The five niyamas are individual principles, norms of personal conduct, and spiritual self-disciplines. Yamas tell us what we “must not do”, while niyamas suggest what we “must do”.


Sauca (Clearness)

This relates to the purity of body, speech and thoughts. Our body cleansing begins with asanas and healthy eating. Moreover, once you begin to practice asanas, the body itself starts to tell you what kind of food it needs. You will achieve better health thanks to your own body. The purification of speech begins with the refusal to engage in profanity and the purification of the mind starts by rejecting bad thoughts.

Santosa (Contentment)

Santosa is being pleased with the present. Santosa is the inner peace and the positive mindset maintained upon meeting various difficulties in life. This principle suggests respecting your limits in asanas. Be grateful to yourself and your teacher for what you have accomplished. Be aware of your progress. This does not mean complacently resting at a set level and ceasing to further develop. See the next principle for more on this.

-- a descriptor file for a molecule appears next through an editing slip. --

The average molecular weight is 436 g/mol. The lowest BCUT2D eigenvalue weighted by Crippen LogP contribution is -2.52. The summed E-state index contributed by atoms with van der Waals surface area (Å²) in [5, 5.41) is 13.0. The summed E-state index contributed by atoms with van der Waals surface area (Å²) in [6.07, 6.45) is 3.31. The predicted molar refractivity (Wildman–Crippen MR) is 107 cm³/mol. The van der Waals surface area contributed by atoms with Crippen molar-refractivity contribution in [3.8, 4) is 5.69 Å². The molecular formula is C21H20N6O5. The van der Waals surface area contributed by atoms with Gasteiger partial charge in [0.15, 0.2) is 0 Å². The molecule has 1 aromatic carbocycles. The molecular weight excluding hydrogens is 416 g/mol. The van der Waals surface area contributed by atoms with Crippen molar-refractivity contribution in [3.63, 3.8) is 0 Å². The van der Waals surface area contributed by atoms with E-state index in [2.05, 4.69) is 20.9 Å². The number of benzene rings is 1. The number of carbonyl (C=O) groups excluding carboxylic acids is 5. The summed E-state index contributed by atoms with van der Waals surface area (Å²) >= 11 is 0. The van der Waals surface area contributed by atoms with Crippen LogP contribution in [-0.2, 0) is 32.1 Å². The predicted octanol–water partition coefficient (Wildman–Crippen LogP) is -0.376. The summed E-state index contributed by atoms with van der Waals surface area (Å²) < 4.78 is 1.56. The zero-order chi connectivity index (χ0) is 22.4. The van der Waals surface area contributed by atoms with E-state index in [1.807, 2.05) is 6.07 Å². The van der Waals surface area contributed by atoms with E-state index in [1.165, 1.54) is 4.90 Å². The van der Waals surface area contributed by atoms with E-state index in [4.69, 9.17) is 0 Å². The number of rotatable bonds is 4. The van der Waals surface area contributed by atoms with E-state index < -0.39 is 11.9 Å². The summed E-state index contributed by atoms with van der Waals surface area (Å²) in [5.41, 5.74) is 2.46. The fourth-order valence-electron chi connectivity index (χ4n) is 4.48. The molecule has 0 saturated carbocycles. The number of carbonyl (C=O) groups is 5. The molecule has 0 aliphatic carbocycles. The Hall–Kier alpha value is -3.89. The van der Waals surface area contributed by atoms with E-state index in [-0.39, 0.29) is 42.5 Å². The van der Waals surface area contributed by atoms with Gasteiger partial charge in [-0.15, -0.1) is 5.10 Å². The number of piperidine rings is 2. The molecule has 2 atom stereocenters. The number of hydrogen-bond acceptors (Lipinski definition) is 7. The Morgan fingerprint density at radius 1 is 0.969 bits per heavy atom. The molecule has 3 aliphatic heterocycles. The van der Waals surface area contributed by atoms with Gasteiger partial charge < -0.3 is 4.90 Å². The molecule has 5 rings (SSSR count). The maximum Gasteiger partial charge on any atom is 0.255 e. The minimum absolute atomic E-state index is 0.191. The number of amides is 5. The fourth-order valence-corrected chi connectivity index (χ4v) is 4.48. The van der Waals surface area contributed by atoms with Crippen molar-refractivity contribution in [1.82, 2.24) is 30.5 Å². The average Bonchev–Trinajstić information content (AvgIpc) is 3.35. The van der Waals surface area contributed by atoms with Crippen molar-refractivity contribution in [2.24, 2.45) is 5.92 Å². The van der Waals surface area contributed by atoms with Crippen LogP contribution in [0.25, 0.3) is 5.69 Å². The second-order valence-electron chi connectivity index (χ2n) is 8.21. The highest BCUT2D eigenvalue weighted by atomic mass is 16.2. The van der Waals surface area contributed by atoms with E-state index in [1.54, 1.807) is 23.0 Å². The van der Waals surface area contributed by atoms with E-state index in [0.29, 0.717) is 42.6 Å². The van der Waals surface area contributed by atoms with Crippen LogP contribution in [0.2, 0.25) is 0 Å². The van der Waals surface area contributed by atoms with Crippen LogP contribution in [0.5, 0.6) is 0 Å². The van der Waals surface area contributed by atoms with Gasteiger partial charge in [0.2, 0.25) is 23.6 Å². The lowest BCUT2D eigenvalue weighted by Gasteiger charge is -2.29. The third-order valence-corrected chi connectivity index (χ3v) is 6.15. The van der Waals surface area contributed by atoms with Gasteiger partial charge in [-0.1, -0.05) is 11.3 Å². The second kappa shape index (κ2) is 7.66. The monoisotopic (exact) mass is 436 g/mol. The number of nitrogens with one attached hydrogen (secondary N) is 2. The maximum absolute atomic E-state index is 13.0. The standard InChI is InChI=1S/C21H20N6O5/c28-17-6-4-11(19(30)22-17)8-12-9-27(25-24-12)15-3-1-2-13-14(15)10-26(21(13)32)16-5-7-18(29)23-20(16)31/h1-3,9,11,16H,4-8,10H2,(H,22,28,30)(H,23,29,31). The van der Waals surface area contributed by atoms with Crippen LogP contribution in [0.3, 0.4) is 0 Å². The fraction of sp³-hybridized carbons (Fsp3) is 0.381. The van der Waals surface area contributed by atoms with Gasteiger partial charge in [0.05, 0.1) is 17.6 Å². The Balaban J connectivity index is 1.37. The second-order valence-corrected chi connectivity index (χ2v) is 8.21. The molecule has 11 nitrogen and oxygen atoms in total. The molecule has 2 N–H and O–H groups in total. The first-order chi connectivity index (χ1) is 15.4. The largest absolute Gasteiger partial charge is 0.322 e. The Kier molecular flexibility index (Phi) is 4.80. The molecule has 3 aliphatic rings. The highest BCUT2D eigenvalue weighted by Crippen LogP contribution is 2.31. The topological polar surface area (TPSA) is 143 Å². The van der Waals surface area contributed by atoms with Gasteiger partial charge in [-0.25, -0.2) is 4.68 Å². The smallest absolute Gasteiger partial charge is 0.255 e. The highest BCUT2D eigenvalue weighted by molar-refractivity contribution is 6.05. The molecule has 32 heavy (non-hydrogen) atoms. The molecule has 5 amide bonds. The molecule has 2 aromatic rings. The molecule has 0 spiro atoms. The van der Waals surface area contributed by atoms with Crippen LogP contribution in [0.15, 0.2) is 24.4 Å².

Tapas (Persistence)

Tapas means “heat” in Sanskrit. This refers to internal heat, which gives birth and warms life. In yoga practice, Tapas is the fire that fuels persistence and perseverance in achieving one’s goals, which incinerates all doubts and fears. When you force yourself to spread the mat early in the morning; when you overcome an uncomfortable in asana; when you sweat during the next cycle of Surya Namaskar—all of this is the work of your Tapas. Complementing each other, Santosa and Tapas form the most important pair in relation to your harmonious progress.

Svadhyaya (Self-Knowledge)

Personal growth is impossible without the light of knowledge. Keep in mind that knowledge is not just information, but rather, it is information multiplied by experience. Self-knowledge works according to the same laws. In the process of Svadhyaya, our introspection begins with meditative contemplation and continues by accepting and overcoming one’s own imperfections and limitations. It finally leads to the ultimate goal, which is realizing your true nature as an integral part of world unity.

Isvara Pranidhana (Commitment to God)

At first glance, this principle is simple to understand, but how should it be applied in practice? First, this is necessary to tame the ego’s growth and turn to universal divine essence. The ego grows due to a strong focus on oneself during the implementation of the other principles of Niyama. All our practice entails commitment to God; however, one must understand this not as a specific religion, but rather in the highest spiritual sense. Sauca, Santosa, Tapas and Svadhyaya are dissolved in the concept of Isvara Pranidhana, as if dissolving in water, and we faithfully and gratefully drink this elixir from the vessel of Niyama.